Pandamatenga chief, Kgosi Rebecca Banika sighed with relief on Friday when the Francistown High Court set aside a decision by Chobe Land Board to consolidate seven commercial farms into two and subsequently allocate them to South African farmers at the expense of her community. The court further ordered the land board to pay costs of her application.
Pronouncing judgment, Justice Zibani Makhwade ruled that “in a democratic society it cannot be heard that a community living next to a resource such as land, which is required for normal existence can be disregarded when important prejudicial decisions are made. If such a position is adopted it can only lead to tension, suspicion and possible civil unrest. That however, is not to say, that the Land Board is obliged to comply with the opinion of the stakeholders.
“It is free to make decisions as long as such decisions are not procedurally and legally flawed. Where decisions are properly made it is not the function of the courts to interfere with such decisions”.
In his judgment, the presiding judge concluded that the decision to consolidate the seven commercial farms was made without consulting the community.
In what amounts to be a sympathetic position with the land board, Justice Makhwade observed that the land board found itself in the current position because of superior forces, referring to the decision of the parent Ministry of Lands and Housing in conjunction with the Ministry of Agriculture to consolidate the farms and change the initial plan of advertising them before direct allocation.
“The Land Board was fully aware of the likely consequences of the decision taken by the Ministry of Lands and Housing and the Ministry of Agriculture. As the authority in charge of the land the respondent is clearly more in touch with the local situation and how the same should be handled. Its views should have been given more weight by the seniors at the ministries”, pronounced Justice Makhwade.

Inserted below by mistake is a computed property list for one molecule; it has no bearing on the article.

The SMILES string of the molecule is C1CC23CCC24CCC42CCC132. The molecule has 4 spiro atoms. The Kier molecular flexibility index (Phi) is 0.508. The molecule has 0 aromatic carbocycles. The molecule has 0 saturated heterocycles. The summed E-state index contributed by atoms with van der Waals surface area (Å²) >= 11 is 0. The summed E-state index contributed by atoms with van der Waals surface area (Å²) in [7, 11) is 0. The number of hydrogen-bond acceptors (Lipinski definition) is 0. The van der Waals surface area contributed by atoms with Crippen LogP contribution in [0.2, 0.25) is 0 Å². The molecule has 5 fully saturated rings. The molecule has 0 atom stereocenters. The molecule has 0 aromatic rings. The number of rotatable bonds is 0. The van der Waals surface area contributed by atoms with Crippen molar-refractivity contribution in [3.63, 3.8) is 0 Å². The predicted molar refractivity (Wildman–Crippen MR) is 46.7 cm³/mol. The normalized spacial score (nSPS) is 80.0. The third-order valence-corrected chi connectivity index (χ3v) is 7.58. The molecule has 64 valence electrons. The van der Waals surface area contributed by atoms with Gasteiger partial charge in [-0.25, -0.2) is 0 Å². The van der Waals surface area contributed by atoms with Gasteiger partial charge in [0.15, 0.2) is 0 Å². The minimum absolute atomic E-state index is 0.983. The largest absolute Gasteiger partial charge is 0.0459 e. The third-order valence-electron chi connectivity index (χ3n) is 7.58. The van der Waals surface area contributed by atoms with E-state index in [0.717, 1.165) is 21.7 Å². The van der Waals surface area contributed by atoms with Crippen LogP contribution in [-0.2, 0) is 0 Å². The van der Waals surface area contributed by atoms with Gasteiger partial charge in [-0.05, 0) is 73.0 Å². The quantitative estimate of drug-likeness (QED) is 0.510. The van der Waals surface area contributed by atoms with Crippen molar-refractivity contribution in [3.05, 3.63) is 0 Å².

The presiding judge said land vested upon the land board is entrusted for the purpose of the advancement of the lives of the people and the land in a sense belongs to the people from a social and economic perspective.
“Where promises or undertakings have been made it is expected that public authorities would act in accordance with such promises or undertakings. Where there are legitimate expectations, the same should be honoured. The history of human existence is characterized by conflict related to access to land. Land is a resource that should be handled with utmost sensitivity”, said Justice Makhwade in his 34 pages judgment.
The judge was adjudicating in a case in which Pandamatenga community was protesting against Chobe Land Board’s decision to consolidate the seven farms into two for direct allocation as opposed to the initially advertising plan.
Quashing the land board’s argument that the Pandamatenga community through its chief was seeking to usurp its mandate, the judge held that in terms of Legislation, section 10 (1) of the Tribal Land Act vests land upon land boards “in trust for the benefit and advantage of the citizens of Botswana and for the purposes of promoting the economic and social development of all people of Botswana”.
Section 11 states that the Land Board shall consult the District Council in the formulation of policy. “I did not understand it to be the position of the applicant that she should decide on policy issues. That would be clearly untenable. Chiefs no longer control allocation of land”.
The consolidated farms 96QO, 97QO, 98QO and 99QO were combined and allocated directly to Albertus Johannes Van Zyl of South Africa.
Farms 107QO, 108QO and 119QO were combined and allocated to Draftap Boerder Botswana also of a South African address.
It was subsequent to the consolidation and allocation of the consolidated commercial farms that Kgosi Banika approached the High court seeking the setting aside of the Land Board decision as in her view it adversely affected her community which had expected to bid for the farms as earlier announced by the Chobe Land Board.